In the country of Saiunkoku, the Eight Families of Colour are the most highly ranked in the land, but that doesn’t necessarily make them particularly well off. In particular, the household of Kou Shouka and his daughter Shuurei has fallen on some hard times, and so it is that Shuurei eagerly accepts a highly paid if somewhat unusual job to enter the palace and try to drum some knowledge and motivation into the current emperor, Shi Ryuuki. It will be no easy task, but little does Shuurei realise it will be only the first step on a long and arduous journey to fulfil her dream of becoming the country’s first female official…
When SaiMono first came to our screens, I have to admit that I had little inkling of how good it would turn out to be, or how thoroughly I would end up falling under its spell. If anything, at first glance it seemed as if it would turn out to be another Fushigi Yuugi, with a helpless young woman ending up getting surrounded with bishounen who all ultimately fall in love with her. Luckily, aside from the obvious proliferation of attractive male characters, this initial assessment was to prove to be very wrong.
Instead of being a mere shallow romp inside a convenient fantasy world, SaiMono is the tale of a fully realised country, complete with a solidly constructed political system, plots and intrigues behind the scenes, and just a dash of otherworldly magic. It may not be the most intricately complex of worlds, but nonetheless it is well developed enough to host a story that is always absorbing and addictive as it progresses from a simple arc about life at the palace to a lengthy tale of the obstacles Shuurei and her allies must face as they try to bring order to the troubled Sa Province. Of course, the story isn’t finished yet as the original novels are still ongoing, but thankfully there is at least a second season to fulfil the inevitable craving for more that results from watching the first season.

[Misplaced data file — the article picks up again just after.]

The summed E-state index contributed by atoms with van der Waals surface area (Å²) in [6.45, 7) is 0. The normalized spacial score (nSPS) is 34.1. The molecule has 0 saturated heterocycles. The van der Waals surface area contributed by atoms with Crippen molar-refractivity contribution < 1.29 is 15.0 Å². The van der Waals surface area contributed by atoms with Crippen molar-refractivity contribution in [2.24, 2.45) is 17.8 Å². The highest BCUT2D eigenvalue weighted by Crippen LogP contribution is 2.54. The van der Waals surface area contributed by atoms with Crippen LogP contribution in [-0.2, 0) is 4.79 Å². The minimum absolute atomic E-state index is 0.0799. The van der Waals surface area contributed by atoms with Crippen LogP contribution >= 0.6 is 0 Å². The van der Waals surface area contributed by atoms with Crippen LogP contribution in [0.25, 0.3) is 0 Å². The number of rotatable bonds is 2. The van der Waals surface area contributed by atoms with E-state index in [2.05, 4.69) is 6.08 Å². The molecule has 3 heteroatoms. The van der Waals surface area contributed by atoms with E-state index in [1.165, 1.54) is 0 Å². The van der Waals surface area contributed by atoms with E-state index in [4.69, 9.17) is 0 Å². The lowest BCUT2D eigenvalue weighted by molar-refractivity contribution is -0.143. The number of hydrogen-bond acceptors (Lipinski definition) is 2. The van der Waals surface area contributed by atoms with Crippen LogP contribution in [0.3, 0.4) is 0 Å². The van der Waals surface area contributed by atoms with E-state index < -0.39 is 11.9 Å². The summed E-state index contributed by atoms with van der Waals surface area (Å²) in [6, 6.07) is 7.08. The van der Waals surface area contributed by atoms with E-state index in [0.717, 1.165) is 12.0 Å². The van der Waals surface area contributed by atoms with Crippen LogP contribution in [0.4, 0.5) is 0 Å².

Beyond the story, however, it is the characters that make SaiMono really shine. At the heart of the series is Shuurei, who, as a strong female character, is a welcome change from the legions of women who seem unable to function without a man- it isn’t that she doesn’t feel for the men closest to her, but she is also able to function on her own strength even when it would be easier to rely on others. At the end of the series, it is both edifying and touching to realise how far she has come since the early days- and she isn’t the only one to have grown and developed over the course of the series. It would be lying to say that there aren’t static and borderline generic personalities amongst the somewhat extended cast, but there is also a core group of well-explored and fleshed our personalities whose journey is interesting to watch during the series and reflect on at the end.
Visually, SaiMono’s animation is not quite up to the level it could be, with the original character designs losing something in the adaptation, and hints of budget saving frequently appearing- which is not to say that the series looks particularly bad, just that it doesn’t quite reach the heights it could have managed. Background music has a period feel which slowly grows on the viewer the more they hear it, until the haunting strings and traditional oriental themes become nigh essential in establishing the setting.
In many ways, my skill is not enough to convey the sheer excellence of SaiMono, a series that slowly builds on itself until the viewer expects nothing less than highest of quality each time they watch an episode. One of the best (if not the best) series to emerge from 2006, SaiMono should be essential watching for any anime fan.